Looking at the rest of the list of annoying cliches, 3 of the top 5 relate to following up on something that was mentioned in a previous email. One third dislike the phrase ‘as per my last email’, followed by ‘any updates on this?’ (24%) and ‘Just checking in’ (19%). It seems we don’t like to be prompted to respond…

The most annoying email cliches:

  1. ‘Just looping in...’ – 37%
  2. ‘As per my last email’ – 33%
  3. ‘Any updates on this?’ – 24%
  4. ‘Just checking in’ – 19%
  5. ‘Confirming receipt’ / ‘confirming that I have received this’ – 16%
  6. ‘Per our conversation’ – 15%
  7. ‘Please advise’ – 8%
  8. ‘Thanks in advance’ – 7%
  9. ‘Hope you’re well’ – 6%

Using capital letters, kisses and CC’ing people who don’t need to be involved are the most annoying things you can do in an email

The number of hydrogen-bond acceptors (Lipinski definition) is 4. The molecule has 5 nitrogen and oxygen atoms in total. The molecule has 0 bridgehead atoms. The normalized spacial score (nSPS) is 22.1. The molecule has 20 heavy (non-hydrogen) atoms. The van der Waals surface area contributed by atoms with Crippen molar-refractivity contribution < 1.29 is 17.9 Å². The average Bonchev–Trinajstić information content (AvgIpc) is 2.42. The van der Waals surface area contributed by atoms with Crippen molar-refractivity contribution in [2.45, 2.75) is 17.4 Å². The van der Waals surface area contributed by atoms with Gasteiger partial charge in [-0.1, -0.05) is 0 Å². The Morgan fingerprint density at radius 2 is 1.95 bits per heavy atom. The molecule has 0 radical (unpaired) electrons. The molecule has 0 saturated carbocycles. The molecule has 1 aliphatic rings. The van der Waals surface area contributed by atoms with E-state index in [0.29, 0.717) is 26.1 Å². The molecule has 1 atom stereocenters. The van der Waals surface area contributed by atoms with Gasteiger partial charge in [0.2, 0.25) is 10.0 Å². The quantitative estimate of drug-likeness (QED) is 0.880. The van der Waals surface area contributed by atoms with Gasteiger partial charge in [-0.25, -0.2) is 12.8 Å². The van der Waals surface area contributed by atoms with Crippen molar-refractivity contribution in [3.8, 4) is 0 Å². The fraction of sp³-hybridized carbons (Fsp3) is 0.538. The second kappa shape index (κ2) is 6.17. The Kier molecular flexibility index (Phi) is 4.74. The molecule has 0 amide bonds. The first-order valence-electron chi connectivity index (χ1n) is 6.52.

We also found the biggest email faux-pas, you might want to re-assess if you do any of these.

  1. Using capital letters for whole words or sentences – 67%
  2. Using kisses or ‘x’ – 65%
  3. CC’ing people who don’t need to be involved – 63%
  4. Using slang, eg ‘OMG’ – 53%
  5. Using too many exclamation marks – 52%
  6. Sending an email without proofreading – 50%
  7. Sending very long emails – 29%
  8. Using emojis – 29%
  9. Not having an email signature – 23%
  10. Double emailing – 22%
  11. Using smiley faces – 22%
  12. Using coloured fonts – 21%

16% think that it’s never acceptable to use an exclamation mark in a work email

Delving deeper into the thoughts around exclamation marks, it turns out less is more in this regard.

A huge 16% think that it’s never acceptable to use an exclamation point in a work email, whilst 48% think that just 1 is acceptable, just 24% would stretch to 2.

 

So, which email cliches annoy you?